Equity Release Scheme Explained
Recently Equity Release Schemes have become very popular amongst homeowners who have found themselves to be equity rich but income poor. In other words they have homes that are worth a lot of money but have a little income or money to live on each month. Most homeowners have seen their homes more than double in the last twenty years and believe that it may be worth releasing some money from their homes through an ‘Equity Release Mortgage’. You should contact a mortgage adviser for expert mortgage advice as to whether this type scheme is right for you and your circumstances before pursuing.
There are many equity release schemes available all promising to help you. You really do need to do your homework before committing to a scheme. You should always take expert professional advice before making any commitment. There are two main types of equity release schemes available. The first type is a lifetime mortgage and the second is a Home Reversion. Both Schemes will release a sum of money for you to spend or save and they both allow you to live in your home until you die.
With a lifetime Mortgage you are actually taking out a loan that is secured on your property. You can choose to take a regular income or a cash lump sum at the start. You don’t pay any interest or capital back on the loan as the interest is added to your secured loan each month and when you die the loan is paid off from the sale of your home. The longer you live the more interest is added to the loan and the equity in your home will reduce. You can choose to have a fixed or a variable interest rate applied to your loan. If you took a £45,000 lump-sum and then lived for another 25 years and the interest rate was fixed at 7% then you loan would be £244,235. This would then be subtracted from the sale of the house and the remaining proceeds would then go to your estate.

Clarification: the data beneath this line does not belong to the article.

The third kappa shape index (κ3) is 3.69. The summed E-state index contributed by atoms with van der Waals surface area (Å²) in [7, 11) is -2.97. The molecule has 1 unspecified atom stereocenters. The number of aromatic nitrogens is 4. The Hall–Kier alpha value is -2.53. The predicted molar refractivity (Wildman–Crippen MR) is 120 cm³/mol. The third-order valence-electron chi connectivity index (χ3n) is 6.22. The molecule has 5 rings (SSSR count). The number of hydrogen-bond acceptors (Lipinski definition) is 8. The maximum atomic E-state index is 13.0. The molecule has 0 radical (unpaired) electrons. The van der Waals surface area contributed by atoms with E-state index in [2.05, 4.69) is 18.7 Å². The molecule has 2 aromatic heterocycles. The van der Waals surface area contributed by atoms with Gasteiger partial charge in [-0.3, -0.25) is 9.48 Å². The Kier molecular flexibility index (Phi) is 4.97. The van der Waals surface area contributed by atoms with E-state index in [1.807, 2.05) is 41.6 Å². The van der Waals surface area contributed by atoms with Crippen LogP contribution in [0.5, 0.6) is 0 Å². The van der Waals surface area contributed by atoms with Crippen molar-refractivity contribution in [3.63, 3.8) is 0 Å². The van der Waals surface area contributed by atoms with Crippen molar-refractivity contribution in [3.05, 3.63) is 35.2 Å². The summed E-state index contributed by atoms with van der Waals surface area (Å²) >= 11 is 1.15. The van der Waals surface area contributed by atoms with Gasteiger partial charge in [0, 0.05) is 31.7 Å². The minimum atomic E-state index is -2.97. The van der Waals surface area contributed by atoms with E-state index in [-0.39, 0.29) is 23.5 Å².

If you choose a Reversion Scheme then the company you choose would either buy, or arrange for someone else to buy, part or all of your home. You would either receive a lump-sum, an income or a combination of both. It is normal that you would be paid less for your home than the market value as the buyer of your property cannot re-sell your home until you die or you move out possibly into a nursing home. The younger you are when you start this kind of scheme the less money you are able to raise. The buyer of your home will benefit from the rise in the value of your home in the future on the share of your home that they purchased originally.
Beware that there are fees and costs involved in arranging these kinds of schemes, like arrangement fees and legal costs for setting up. It is possible to add these fees to the different schemes as appropriate. In some cases you can move house within the schemes but do check this out before committing yourself.
Should You Consider An Equity Release Mortgage
My thought on whether or not to consider an equity release scheme depends on your circumstances. If you have no family to leave your money to when you die then this is an ideal scheme for you. If however you are considering leaving your family your home when you die then consider selling your home and downsizing. The advantages are that you will release a cash sum of money that you could invest and use the interest to live off whilst maintaining control of the original money and your home.
Your thoughts, experiences and comments are welcome. You can join the discussion below and leave your thoughts and experiences.